Last week we visited the October 14 1973 Memorial on Ratchdamnoen Road not far from the Democracy Monument which was erected after 1932 to celebrate Thailand's establishment of a constitutional monarchy. On that day the military turned its guns on a crowd protesting the expulsion of student activists upset over the dictatorial one-man rule of Field Marshall Thanom Kittikachon, the prime minister. He was a staunch anti-communist and a loyal supporter of the American war in Vietnam. Over 200,000 had gathered near the Democracy Monument to call for a constitutional government (irony of ironies). In the violent response, a thousand were killed and the King even opened the gates of Chitralada Palace to protestors who were being gunned down by the army. Unfortunately, scenes of bloodshed like this were repeated again in 1976 and 1992. But the memorial stands as a reminder to Thais of what can happen when the fragile balance of nation, religion and king is upset by allowing the military to decide what constitutes "Thainess."

Jerry and I were sitting around the other day talking about friends. I've been reading Follow the Music, Jac Holzman's account of running Elektra Records during "the great years of American pop culture." Many of our mutual friends were interviewed by Holzman's co-author Gavan Daws, a good pal of Jerry's from Hawaii. There are comments by the late Diane Gardiner as well as my friend Pat Faralla who was publicist for Elektra on the west coast, and now, according to rumor, runs a restaurant in Portugal. I particularly liked the story of Paxton Lodge in the Sierras where producer Barry Friedman, aka, Frazier Mohawk, gathered a group of musicians and groupies, including a young Jackson Browne, to recreate the home studio ambiance of Big Pink where The Band made such great music. But the project sank under the weight of drug-fueled madness (Browne's rise began after he swore off drugs). Holzman lost thousands of dollars and Friedman, who helped Jerry find work in Hollywood, now runs a farm outside Toronto.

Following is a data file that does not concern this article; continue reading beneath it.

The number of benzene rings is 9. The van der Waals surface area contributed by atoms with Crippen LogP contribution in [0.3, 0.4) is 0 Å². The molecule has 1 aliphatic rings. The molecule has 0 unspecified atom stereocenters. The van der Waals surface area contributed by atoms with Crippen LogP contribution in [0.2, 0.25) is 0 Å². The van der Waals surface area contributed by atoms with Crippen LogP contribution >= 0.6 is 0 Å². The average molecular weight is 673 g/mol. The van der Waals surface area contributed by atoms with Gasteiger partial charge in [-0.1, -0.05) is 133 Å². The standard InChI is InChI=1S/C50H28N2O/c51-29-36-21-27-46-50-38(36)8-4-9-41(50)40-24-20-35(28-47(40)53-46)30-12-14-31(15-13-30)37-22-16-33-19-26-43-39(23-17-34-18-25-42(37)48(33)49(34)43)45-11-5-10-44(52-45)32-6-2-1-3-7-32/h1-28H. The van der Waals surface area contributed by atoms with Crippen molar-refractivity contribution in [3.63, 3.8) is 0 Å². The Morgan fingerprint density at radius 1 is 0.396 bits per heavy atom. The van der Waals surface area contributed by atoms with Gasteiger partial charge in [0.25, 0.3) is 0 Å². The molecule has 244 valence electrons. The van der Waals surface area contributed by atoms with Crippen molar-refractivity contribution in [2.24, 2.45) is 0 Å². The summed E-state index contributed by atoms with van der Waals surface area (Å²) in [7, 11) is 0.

Corb Donohue, our friend who died of cancer last year, once told Jerry that "there are only 600 people in the world. The rest is all done with mirrors."

I like that.

Sunday, May 18, 2008

Jai Yen Yen

I've never met a wall I didn't want to pound.

Thais are different. Unlike me, when they meet an obstacle, their inclination is not to smash it. Rather, they first determine if the battle is worth fighting. Often the decision is "mai pen rai" -- never mind, whatever will be, will be. "You can't fight City Hall" is American advice they could understand. Pim is constantly cautioning me to keep a "jai yen yen," a very cool heart. After a lifetime as a hot head, this is most difficult.

Bureaucracy pushes my buttons. And Thai society is loaded with it. Last week I picked up a letter signed by the dean of Mahachulalongkornrajavidyalaya University (getting thoroughly soaked two different times in thunder storms) and took it along with other documents from Wat Si to the Immigration office where I hoped to alter my tourist visa so I could take up work as an English teacher. But the nice lady in the nearly empty upstairs office told me I was missing two documents. I also learned that the change requires that I have at least 21 days left on my current visa, and my count was 23. Pandit Bhikku, my guide and translator, was off meditating in Singapore. So I was on my own to solve this problem. Pim sent me a text message: "Jai yen yen."

The telephone numbers I had for the department chair at Wat Si and the assistant dean of faculty were either incorrect or not working. I called an Indian professor who will teach psychology next term but his English was not up to a phone conversation, even with the assist of a friend. Numbers for two different offices at the school went unanswered. So I had the bright idea of faxing the information I had been given about the missing documents (I even had the Immigration officer's mobile phone number to call for information) and I trudged up to a nearby office with a fax machine. But the fax at Wat Si did not respond. So I went home and took a nap.